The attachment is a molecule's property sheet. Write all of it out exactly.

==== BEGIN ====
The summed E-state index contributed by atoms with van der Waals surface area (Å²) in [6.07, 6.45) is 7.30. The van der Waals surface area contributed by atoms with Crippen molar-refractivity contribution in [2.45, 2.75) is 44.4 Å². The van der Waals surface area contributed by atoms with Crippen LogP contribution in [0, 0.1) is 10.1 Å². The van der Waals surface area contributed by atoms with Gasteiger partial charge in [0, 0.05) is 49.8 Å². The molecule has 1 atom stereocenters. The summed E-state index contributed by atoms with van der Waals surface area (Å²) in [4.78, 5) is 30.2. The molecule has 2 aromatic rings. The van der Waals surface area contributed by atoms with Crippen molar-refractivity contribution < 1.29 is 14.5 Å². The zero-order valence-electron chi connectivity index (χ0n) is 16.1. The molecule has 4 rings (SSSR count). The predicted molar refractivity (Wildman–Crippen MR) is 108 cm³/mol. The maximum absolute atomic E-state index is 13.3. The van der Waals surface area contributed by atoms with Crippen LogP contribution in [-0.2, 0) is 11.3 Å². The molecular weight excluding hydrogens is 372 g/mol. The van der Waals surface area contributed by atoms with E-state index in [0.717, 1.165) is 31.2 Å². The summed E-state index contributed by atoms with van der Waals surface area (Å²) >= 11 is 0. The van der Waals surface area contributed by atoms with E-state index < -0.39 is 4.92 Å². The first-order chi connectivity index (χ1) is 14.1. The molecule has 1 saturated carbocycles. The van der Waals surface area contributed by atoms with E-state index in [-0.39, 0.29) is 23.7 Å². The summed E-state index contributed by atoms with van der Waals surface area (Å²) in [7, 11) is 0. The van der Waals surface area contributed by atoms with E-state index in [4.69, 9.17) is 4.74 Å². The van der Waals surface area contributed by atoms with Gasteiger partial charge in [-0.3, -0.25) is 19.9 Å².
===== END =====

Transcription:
The summed E-state index contributed by atoms with van der Waals surface area (Å²) in [6.07, 6.45) is 7.30. The van der Waals surface area contributed by atoms with Crippen molar-refractivity contribution in [2.45, 2.75) is 44.4 Å². The van der Waals surface area contributed by atoms with Crippen LogP contribution in [0, 0.1) is 10.1 Å². The van der Waals surface area contributed by atoms with Gasteiger partial charge in [0, 0.05) is 49.8 Å². The molecule has 1 atom stereocenters. The summed E-state index contributed by atoms with van der Waals surface area (Å²) in [4.78, 5) is 30.2. The molecule has 2 aromatic rings. The van der Waals surface area contributed by atoms with Crippen molar-refractivity contribution < 1.29 is 14.5 Å². The zero-order valence-electron chi connectivity index (χ0n) is 16.1. The molecule has 4 rings (SSSR count). The predicted molar refractivity (Wildman–Crippen MR) is 108 cm³/mol. The maximum absolute atomic E-state index is 13.3. The van der Waals surface area contributed by atoms with Crippen LogP contribution in [-0.2, 0) is 11.3 Å². The molecular weight excluding hydrogens is 372 g/mol. The van der Waals surface area contributed by atoms with E-state index in [0.717, 1.165) is 31.2 Å². The summed E-state index contributed by atoms with van der Waals surface area (Å²) >= 11 is 0. The van der Waals surface area contributed by atoms with E-state index < -0.39 is 4.92 Å². The first-order chi connectivity index (χ1) is 14.1. The molecule has 1 saturated carbocycles. The van der Waals surface area contributed by atoms with E-state index in [-0.39, 0.29) is 23.7 Å². The summed E-state index contributed by atoms with van der Waals surface area (Å²) in [7, 11) is 0. The van der Waals surface area contributed by atoms with E-state index in [4.69, 9.17) is 4.74 Å². The van der Waals surface area contributed by atoms with Gasteiger partial charge in [-0.3, -0.25) is 19.9 Å².